Now, you might think that’s a crazy idea, but  I think Buzz is about 80% of the way there. Last week, in my Google’s Creepy Profiles post, I made a suggestion (that someone at Google has hopefully already thought of) that it wouldn’t take much to turn a Profile into a full-fledged biography/lifestreaming site.  Just add some user-configurable tabs, that can contain HTML or RSS-fed content, and add some capability to customize the style of the profile.  Since I wrote that, I’ve been using Buzz quite a bit and I’ve really been appreciating the potential it has to deepen conversations around web-published materials.

I think some of my appreciation for Buzz comes from frustration with Google’s previous, half-hearted attempts to make Google Reader more social. If you use Reader heavily, then you know that you can share items via a custom, personal page and the “People You Follow” tab in Reader. You also know that you can comment on items and read others comments in the “Comments View”.  But it’s far from convenient to work with either of these sharing methods.  But, once you link your reader shared items to Buzz, then you aren’t using Reader’s awkward ionterface to communicate; you’re using Buzzes.  And Buzz, for all of Google’s launch-time snafus, is an easy to use and powerful communications tool, merging some of the best things about Twitter and Facebook.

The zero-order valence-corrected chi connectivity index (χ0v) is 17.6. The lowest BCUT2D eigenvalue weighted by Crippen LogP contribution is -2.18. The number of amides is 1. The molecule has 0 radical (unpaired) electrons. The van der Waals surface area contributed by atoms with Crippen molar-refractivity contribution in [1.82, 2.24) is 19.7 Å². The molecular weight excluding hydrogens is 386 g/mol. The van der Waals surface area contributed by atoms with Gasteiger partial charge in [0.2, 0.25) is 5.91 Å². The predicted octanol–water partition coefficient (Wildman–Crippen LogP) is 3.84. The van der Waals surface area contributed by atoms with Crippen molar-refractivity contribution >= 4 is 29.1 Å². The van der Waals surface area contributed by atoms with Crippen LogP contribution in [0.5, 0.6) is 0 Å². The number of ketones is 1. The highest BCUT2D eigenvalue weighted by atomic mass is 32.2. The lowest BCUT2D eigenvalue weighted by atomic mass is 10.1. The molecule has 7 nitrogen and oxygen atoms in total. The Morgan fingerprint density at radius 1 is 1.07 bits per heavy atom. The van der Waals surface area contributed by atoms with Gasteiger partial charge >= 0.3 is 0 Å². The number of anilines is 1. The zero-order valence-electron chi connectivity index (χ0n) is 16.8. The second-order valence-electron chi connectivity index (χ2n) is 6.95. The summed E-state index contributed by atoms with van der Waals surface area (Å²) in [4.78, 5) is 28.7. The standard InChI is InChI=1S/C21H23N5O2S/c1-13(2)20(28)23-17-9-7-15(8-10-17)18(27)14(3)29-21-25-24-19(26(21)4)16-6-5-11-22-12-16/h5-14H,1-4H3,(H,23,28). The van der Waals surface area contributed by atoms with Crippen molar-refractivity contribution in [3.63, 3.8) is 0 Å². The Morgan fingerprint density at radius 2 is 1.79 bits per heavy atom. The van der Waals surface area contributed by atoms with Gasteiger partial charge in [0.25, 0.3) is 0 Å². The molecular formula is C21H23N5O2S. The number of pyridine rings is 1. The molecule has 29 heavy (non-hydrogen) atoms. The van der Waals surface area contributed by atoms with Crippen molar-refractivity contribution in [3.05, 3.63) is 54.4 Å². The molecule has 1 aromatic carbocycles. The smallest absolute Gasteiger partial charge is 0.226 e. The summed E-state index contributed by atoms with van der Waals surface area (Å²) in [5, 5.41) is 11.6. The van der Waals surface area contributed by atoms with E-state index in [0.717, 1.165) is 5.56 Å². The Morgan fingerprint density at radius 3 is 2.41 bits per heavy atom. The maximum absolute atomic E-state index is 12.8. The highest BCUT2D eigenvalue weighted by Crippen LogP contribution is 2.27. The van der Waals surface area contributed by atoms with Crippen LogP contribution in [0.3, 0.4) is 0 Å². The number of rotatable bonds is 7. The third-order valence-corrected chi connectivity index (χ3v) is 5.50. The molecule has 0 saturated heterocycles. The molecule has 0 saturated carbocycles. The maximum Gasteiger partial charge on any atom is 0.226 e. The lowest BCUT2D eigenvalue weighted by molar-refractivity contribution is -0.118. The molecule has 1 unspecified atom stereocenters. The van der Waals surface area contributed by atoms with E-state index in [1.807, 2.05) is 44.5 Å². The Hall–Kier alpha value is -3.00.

So, how is Buzz suitable for a blog?

  • It’s a rich editing environment with simple textile formatting and media embedding, just like a blog.
  • Commenting — way built-in.
  • RSS-capable – you can subscribe to anyone’s Buzz feed.
  • Your Google Profile makes for a decent public Blog homepage, with an “About the Author”, links and contact pages.
  • It’s pre-formatted for mobile viewing

What’s missing?

  • Better formatting options.  The textile commands available are minimal
  • XML-RPC remote publishing
  • Plug-ins for the Google Homepage
  • As mentioned, more customization and site-building tools for the Google Homepage.

Why is it compelling?

  • Because your blog posts are directly inserted into a social networking platform.  No need to post a link to it, hope people will follow, and then deal with whatever commenting system your blog has to respond.
  • Your blog’s community grows easily, again fueled by the integrated social network.
  • Managing comments – no longer a chore!

This is the inverse of adding Google or Facebook’s Friend Connect features to your blog.  it’s adding your blog to a social network, with far deeper integration that Twitter and Facebook currently provide. Once Google releases the promised API, much of what’s missing will start to become available.  At that point, I’ll have to think about whether I want to move this island of a blog to the mainland, where it will get a lot more traffic.  I’ll definitely be evaluating that possibility.

Category: nptech, Open APIs, rss, strategy, techcafeteria, twitter | Comments Off
December 23

Get Ready For A Sea Change In Nonprofit Assessment Metrics

watchdogs.png

Last week, GuideStar, Charity Navigator, and three other nonprofit assessment and reporting organizations made a huge announcement: the metrics that they track are about to change.  Instead of scoring organizations on an “overhead bad!” scale, they will scrap the traditional metrics and replace them with ones that measure an organization’s effectiveness.

  • The new metrics will assess:
  • Financial health and sustainability;
  • Accountability, governance and transparency; and
  • Outcomes.